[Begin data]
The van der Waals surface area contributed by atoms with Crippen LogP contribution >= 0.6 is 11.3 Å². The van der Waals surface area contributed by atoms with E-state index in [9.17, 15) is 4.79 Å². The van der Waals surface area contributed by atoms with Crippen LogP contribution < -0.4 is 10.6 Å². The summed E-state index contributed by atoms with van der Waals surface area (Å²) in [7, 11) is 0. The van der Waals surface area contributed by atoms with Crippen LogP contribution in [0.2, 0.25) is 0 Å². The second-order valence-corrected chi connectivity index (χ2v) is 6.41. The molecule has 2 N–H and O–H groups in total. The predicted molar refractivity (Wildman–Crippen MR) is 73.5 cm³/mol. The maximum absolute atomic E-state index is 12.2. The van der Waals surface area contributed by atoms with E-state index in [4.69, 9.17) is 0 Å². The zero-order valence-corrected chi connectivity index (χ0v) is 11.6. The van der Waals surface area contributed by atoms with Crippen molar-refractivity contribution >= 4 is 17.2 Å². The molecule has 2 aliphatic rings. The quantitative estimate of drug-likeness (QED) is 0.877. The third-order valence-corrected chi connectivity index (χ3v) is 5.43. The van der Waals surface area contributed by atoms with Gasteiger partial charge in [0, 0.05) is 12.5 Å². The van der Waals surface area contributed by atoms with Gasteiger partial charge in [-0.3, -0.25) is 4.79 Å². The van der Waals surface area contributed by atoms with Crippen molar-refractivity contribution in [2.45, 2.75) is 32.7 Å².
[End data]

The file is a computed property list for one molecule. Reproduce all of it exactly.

The van der Waals surface area contributed by atoms with Crippen LogP contribution >= 0.6 is 11.3 Å². The van der Waals surface area contributed by atoms with E-state index in [9.17, 15) is 4.79 Å². The van der Waals surface area contributed by atoms with Crippen LogP contribution < -0.4 is 10.6 Å². The summed E-state index contributed by atoms with van der Waals surface area (Å²) in [7, 11) is 0. The van der Waals surface area contributed by atoms with Crippen LogP contribution in [0.2, 0.25) is 0 Å². The second-order valence-corrected chi connectivity index (χ2v) is 6.41. The molecule has 2 N–H and O–H groups in total. The predicted molar refractivity (Wildman–Crippen MR) is 73.5 cm³/mol. The maximum absolute atomic E-state index is 12.2. The van der Waals surface area contributed by atoms with E-state index in [4.69, 9.17) is 0 Å². The zero-order valence-corrected chi connectivity index (χ0v) is 11.6. The van der Waals surface area contributed by atoms with Crippen molar-refractivity contribution >= 4 is 17.2 Å². The molecule has 2 aliphatic rings. The quantitative estimate of drug-likeness (QED) is 0.877. The third-order valence-corrected chi connectivity index (χ3v) is 5.43. The van der Waals surface area contributed by atoms with Gasteiger partial charge in [0, 0.05) is 12.5 Å². The van der Waals surface area contributed by atoms with Gasteiger partial charge in [-0.3, -0.25) is 4.79 Å². The van der Waals surface area contributed by atoms with Crippen molar-refractivity contribution in [2.45, 2.75) is 32.7 Å².